Online multiplayer can be one of the toughest hurdles to overcome when developing a game. There's more to getting things functioning than just purchasing some server space and letting people go at. For instance, players first get ranked by skill levels, then the game has to create a server within a cluster of hardware before a kid living halfway across the world can no-scope headshot you in a Call of Duty deathmatch. But soon the process of integrating scaleable online multiplayer features may be easier than ever thanks to a new joint venture between Ubisoft and Google's Cloud division.
The new software is known as "Agones" and it replaces the current cluster creation method with a new Google-incubated project called "Kubernetes." Instead of running everything on multiple pieces of hardware, the two products simplify the matchmaking and server process by running them in the same location. According to Games Industry, Kubernetes has become "common standard for distributed systems across multiple clouds and bare metal servers."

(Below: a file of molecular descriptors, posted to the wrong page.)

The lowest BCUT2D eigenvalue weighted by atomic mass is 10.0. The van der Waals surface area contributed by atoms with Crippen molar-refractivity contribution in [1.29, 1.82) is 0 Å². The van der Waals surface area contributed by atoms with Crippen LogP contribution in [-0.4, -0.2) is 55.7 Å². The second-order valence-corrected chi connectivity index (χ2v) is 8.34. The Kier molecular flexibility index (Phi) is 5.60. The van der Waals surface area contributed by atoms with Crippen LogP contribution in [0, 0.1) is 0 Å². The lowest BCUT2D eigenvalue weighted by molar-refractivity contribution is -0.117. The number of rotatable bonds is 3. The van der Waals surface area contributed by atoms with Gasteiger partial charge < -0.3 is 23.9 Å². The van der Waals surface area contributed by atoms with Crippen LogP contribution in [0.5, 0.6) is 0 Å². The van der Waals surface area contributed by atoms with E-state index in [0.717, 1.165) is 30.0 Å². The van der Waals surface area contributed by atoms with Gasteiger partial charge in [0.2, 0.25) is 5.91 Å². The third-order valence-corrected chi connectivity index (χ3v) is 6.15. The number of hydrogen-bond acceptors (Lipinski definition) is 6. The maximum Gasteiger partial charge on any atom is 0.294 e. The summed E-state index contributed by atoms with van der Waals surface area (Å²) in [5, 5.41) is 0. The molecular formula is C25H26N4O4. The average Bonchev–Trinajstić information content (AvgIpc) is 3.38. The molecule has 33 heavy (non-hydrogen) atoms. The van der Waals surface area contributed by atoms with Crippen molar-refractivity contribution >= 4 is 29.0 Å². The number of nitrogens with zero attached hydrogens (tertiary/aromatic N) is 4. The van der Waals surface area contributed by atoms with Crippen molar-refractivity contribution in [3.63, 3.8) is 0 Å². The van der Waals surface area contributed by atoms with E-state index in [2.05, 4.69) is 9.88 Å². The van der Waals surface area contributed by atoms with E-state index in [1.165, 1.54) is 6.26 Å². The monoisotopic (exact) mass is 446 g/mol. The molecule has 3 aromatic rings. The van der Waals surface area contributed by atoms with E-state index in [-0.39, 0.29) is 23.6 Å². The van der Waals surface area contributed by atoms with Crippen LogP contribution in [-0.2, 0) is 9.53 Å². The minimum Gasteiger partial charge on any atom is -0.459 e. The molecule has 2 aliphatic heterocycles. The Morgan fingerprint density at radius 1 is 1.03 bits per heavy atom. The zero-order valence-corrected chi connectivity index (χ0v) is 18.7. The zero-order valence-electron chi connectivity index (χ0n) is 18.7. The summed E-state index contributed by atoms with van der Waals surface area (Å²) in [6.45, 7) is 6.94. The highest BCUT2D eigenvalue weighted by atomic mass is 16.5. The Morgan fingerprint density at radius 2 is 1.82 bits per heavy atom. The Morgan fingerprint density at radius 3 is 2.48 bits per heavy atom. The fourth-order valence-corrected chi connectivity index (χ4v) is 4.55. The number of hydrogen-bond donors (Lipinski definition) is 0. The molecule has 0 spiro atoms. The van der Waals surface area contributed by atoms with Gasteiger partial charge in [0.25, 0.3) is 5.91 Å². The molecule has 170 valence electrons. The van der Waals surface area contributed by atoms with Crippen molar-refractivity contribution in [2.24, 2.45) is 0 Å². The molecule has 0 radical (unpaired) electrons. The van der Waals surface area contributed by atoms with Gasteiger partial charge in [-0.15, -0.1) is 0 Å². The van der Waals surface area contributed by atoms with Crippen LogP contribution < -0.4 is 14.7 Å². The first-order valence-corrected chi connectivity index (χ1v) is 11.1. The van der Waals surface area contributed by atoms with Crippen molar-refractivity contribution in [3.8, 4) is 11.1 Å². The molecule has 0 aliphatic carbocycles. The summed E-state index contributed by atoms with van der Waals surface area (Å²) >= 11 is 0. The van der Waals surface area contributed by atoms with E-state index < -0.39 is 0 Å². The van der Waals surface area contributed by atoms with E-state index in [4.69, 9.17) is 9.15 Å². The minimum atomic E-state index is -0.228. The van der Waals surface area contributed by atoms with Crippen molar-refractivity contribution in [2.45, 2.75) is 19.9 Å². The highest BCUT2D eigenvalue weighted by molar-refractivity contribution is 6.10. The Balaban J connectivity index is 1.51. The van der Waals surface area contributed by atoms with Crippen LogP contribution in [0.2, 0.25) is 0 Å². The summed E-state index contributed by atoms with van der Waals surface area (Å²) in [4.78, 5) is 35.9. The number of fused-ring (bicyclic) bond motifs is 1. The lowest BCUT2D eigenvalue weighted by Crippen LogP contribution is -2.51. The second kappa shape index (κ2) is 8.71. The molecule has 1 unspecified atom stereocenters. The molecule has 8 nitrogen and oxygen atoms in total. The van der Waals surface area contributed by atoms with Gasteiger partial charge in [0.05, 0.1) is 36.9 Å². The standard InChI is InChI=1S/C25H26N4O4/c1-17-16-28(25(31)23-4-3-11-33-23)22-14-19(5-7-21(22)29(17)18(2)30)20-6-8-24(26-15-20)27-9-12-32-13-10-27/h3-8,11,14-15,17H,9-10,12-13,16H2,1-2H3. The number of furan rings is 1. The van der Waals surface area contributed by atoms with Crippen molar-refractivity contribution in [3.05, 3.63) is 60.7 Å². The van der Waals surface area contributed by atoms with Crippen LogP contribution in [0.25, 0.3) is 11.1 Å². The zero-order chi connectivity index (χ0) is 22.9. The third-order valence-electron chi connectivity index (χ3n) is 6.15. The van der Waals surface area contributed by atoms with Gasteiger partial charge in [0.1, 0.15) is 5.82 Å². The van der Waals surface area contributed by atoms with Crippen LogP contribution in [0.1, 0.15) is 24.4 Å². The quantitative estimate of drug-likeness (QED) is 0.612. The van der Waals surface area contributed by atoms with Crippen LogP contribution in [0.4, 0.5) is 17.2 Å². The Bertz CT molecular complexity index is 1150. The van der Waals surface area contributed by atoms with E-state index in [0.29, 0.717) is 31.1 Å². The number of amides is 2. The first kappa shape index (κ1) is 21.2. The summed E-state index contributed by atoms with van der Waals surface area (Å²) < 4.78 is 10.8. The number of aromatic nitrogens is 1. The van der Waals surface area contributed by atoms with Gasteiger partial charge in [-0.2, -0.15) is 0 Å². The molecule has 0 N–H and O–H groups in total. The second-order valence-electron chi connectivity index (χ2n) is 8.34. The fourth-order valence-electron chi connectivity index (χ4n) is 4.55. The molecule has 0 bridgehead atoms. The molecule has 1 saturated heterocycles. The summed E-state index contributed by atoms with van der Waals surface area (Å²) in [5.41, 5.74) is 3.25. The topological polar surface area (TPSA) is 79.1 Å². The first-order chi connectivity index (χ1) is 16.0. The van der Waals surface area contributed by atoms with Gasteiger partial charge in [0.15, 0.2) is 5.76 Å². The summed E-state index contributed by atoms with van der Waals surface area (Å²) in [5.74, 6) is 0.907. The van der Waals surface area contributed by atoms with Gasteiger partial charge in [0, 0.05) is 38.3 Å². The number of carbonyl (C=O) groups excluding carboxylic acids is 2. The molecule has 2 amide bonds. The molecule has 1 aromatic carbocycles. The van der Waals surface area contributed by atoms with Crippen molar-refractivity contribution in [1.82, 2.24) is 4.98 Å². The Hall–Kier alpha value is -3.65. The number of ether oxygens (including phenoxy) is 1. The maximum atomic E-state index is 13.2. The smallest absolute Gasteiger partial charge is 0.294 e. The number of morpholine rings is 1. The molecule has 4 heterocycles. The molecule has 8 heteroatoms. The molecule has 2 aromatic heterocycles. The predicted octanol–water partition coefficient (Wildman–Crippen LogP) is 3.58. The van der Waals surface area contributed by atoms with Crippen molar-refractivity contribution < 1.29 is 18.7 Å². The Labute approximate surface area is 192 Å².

Agones also allows devs to run their server wherever they see fit, meaning they can maybe operate a small server on a home PC for a closed alpha before scaling up to a cloud-based or semi-cloud based set-up, or even an in-studio group cluster.
Ubisoft has been cited as being a founder of Agones and hopes to use the software on their triple-A series, such as Rainbow Six, For Honor or the upcoming Division 2. The development director of Ubisoft's online technology group, Carl Dionne explained how the tech is beneficial to the company:
"Agones helps by providing us with the flexibility to run dedicated game servers in optimal datacenters, and by giving our teams more control over the resources they need. This collaboration makes it possible to combine Google Cloud's expertise in deploying Kubernetes at scale with our deep knowledge of game development pipelines and technologies."
Google says that Kubernetes also benefits Agones since the software can draw upon the features that have already been integrated into its parent program by other developers.